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  • #50. ⚖️ Law firms and AI | 🇺🇸 Texas to be world's clean energy capital | 🇨🇳 BYD vs Tesla

#50. ⚖️ Law firms and AI | 🇺🇸 Texas to be world's clean energy capital | 🇨🇳 BYD vs Tesla

Plus: Anthropic AI's 100K token upgrade | Gmail's AI helper | EPA's new rules for power plants | UK's wind power | AVs' data diet | Volvo's EX30 EV


Law firms and legal departments are increasingly adopting artificial intelligence tools, including GPT-4, to automate tasks such as document drafting and contract analysis. These AI tools can conduct legal research in minutes, which would traditionally take hours, thus potentially transforming the practice of law. However, the introduction of AI in the legal sector raises concerns about job security for lawyers and changes to the financial dynamics of the legal business, which currently relies on billable hours. Despite these concerns, companies like Latch, using GPT-4, have gained significant interest, with a waitlist of more than 80 companies. While AI tools can expedite processes, they are seen as an aid rather than a replacement for human lawyers. However, the adoption of AI may lead to a reevaluation of the traditional billable hours model in law firms.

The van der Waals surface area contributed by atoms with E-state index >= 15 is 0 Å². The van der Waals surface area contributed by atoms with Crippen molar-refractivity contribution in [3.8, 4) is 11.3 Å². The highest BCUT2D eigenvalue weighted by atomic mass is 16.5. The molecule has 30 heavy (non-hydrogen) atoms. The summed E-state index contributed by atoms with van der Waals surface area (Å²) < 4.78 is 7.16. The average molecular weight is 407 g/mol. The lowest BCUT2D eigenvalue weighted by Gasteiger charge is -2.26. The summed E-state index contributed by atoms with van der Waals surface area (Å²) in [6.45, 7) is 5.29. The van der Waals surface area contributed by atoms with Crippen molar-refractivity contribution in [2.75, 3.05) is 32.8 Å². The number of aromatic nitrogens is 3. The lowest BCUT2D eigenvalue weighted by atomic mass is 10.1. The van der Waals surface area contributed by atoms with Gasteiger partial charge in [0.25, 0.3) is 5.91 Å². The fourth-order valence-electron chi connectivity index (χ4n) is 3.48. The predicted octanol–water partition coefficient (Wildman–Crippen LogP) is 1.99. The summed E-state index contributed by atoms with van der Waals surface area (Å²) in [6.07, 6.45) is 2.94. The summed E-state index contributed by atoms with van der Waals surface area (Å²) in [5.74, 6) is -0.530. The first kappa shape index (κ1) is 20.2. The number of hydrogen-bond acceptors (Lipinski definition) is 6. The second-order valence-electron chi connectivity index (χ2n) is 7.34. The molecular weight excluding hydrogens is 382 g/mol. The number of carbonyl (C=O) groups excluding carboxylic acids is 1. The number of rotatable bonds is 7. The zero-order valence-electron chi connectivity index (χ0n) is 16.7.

AI research startup Anthropic has significantly expanded the context window of its text-generating AI model, Claude, from 9,000 to 100,000 tokens. This allows Claude to maintain coherency in longer conversations and recall initial instructions after thousands of words. The increased context window enables Claude to digest, analyze, and summarize large amounts of text, such as books or lengthy documents, and provide synthesized knowledge across the text. For instance, the model could read the entire text of "The Great Gatsby" and identify an altered line within 22 seconds. However, Claude still struggles with session-to-session memory retention and equal prioritization of all information.